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Posts tagged Games

Writers and GamerGate
October 24, 2014 | 10:25 am

tropesvswomen_thumb.jpgAnyone not living under the same rock that many of its adherents crawled out from under will surely know by now about GamerGate, the supposed activist movement to defend traditional computer gaming standards and values, which has mushroomed into an umbrella grouping for all kinds of self-righteous victimhood, hate speech, intimidation, trolling, and even death threats. The whole thing started around a woman journalist, but writers have by and large been out of the front line on this story - until now. For one thing, Theodore Beale AKA Vox Day, a fairly notorious right-wing science fiction author, apparently thought he could use...

House first sale doctrine hearing: My points of view
June 4, 2014 | 2:49 pm

Well, that was quite a few articles. I hope you at least read my summaries, and they didn’t put you to sleep. I was impressed by the breadth of viewpoints represented in that sample of testimony. We heard from a major publisher, a company and an interest group lobbying for digital resale, a graphic artist, a media executive, a major library, and more. They all had their own unique viewpoints, and reading all of them really gave me a new appreciation for how complicated first sale is—not just the proposed digital type, but the ordinary physical media type we all...

Story Cards tablet CCG gamifies reading for K-12 students
March 12, 2014 | 2:58 pm

storycardsHere's an intriguing game I just learned about. Educational publisher Amplify, makers of the Amplify Android tablet we covered last year, has come up with a way to gamify classic literature, in the hopes of getting students interested in reading it. Story Cards is a turn-based character-driven CCG. Players unlock character cards with specific abilities by reading the books they come from, and can gain bonuses by answering trivia questions related to the books in question. The game supports both single-player and multi-player modes. Students can build their own decks and compete with the game or each other. The...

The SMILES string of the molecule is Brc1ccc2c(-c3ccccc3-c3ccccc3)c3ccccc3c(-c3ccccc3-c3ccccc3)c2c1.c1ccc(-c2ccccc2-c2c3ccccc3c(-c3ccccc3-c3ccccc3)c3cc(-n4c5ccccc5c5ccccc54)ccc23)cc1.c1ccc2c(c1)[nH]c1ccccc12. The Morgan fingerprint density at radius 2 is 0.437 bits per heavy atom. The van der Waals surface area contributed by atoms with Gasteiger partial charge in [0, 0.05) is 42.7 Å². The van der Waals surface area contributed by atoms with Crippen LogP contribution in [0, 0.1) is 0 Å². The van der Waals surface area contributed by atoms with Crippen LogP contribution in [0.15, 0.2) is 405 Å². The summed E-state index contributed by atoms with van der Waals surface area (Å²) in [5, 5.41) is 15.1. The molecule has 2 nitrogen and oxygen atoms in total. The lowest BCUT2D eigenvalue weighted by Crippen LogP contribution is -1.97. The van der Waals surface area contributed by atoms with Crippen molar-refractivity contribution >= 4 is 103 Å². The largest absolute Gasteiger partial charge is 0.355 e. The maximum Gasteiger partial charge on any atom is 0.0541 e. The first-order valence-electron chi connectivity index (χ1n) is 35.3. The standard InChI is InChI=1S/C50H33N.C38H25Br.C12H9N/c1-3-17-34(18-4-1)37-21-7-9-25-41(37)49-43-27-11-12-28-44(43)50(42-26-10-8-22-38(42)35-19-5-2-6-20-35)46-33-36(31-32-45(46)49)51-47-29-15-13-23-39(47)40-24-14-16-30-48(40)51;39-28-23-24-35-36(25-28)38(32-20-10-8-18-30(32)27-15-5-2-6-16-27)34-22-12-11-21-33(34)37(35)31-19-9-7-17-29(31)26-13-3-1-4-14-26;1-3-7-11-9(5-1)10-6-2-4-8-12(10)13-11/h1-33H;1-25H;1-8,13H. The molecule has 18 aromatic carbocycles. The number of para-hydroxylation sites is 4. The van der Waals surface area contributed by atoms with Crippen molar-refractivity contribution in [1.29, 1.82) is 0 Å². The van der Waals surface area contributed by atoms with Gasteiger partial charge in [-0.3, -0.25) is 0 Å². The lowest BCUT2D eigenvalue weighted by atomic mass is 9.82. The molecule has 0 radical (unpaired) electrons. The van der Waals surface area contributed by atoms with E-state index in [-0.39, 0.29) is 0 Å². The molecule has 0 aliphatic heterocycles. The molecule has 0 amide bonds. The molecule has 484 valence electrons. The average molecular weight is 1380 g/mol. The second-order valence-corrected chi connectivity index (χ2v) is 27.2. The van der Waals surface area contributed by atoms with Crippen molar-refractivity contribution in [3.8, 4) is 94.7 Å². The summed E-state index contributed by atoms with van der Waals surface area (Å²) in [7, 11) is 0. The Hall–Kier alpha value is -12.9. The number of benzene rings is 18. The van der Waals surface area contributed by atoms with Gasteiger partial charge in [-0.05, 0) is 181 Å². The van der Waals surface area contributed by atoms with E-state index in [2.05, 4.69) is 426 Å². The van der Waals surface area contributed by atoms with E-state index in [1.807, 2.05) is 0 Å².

GenCon 2013 Interview: Phil Reed, COO of Steve Jackson Games
October 6, 2013 | 5:00 pm

GEDC1300I last spoke to Phil Reed, COO of Steve Jackson Games, at GenCon in 2011. We discussed e23, Steve Jackson Games’s DRM-free PDF e-book store, which had expanded far beyond its original intended goals of just republishing out-of-print stuff to publishing in-print stuff at the same time as or even before it came out in print. I caught up with him again at GenCon 2013 for another brief interview. We touched on e23’s ongoing success, but Reed had more to say on the subject of Kickstarters—something that was on the minds of a number of other writers and industry...

German advocacy group sues for consumers’ right to resell Steam games
July 20, 2013 | 10:50 am

Here’s yet another attempt to retrofit first sale rights onto digital media. I’m not sure what the German term for “first sale” is, but Cinema Blend reports that the German organization VZBV has been working hard in the German courts to force Valve to support it for the computer games it sells via Steam, allowing resale or trading of previously purchased digital titles. The VZBV (Verbraucherzentrale Bundesverband e.V., or Federation of German Consumer Organizations) is a non-governmental body that acts as an umbrella organization for 41 German consumer advocacy groups. It filed a cease-and-desist against Valve’s subscriber agreement last...

Why computer games aren’t like novels — but should interest novelists anyway
July 15, 2013 | 9:10 am

computer gamesFollowing on from my recent response to Damien Walter's critique of interactive principles applied to traditional writing, here's a fascinating—and arguably much better written—manifesto from former games journalist and now game developer Tom Francis, on what he is trying to do in building a game, and why and how. As David Gaughran, whose tweet tipped me off to it, said, it has "some good advice for storytellers in general." See if you agree. Firstly, Francis rejects the cinematic approach: "You can make a movie where people have to press the right buttons to see the next scene, but it’s hard, expensive, and spectacularly missing the point. These things count as...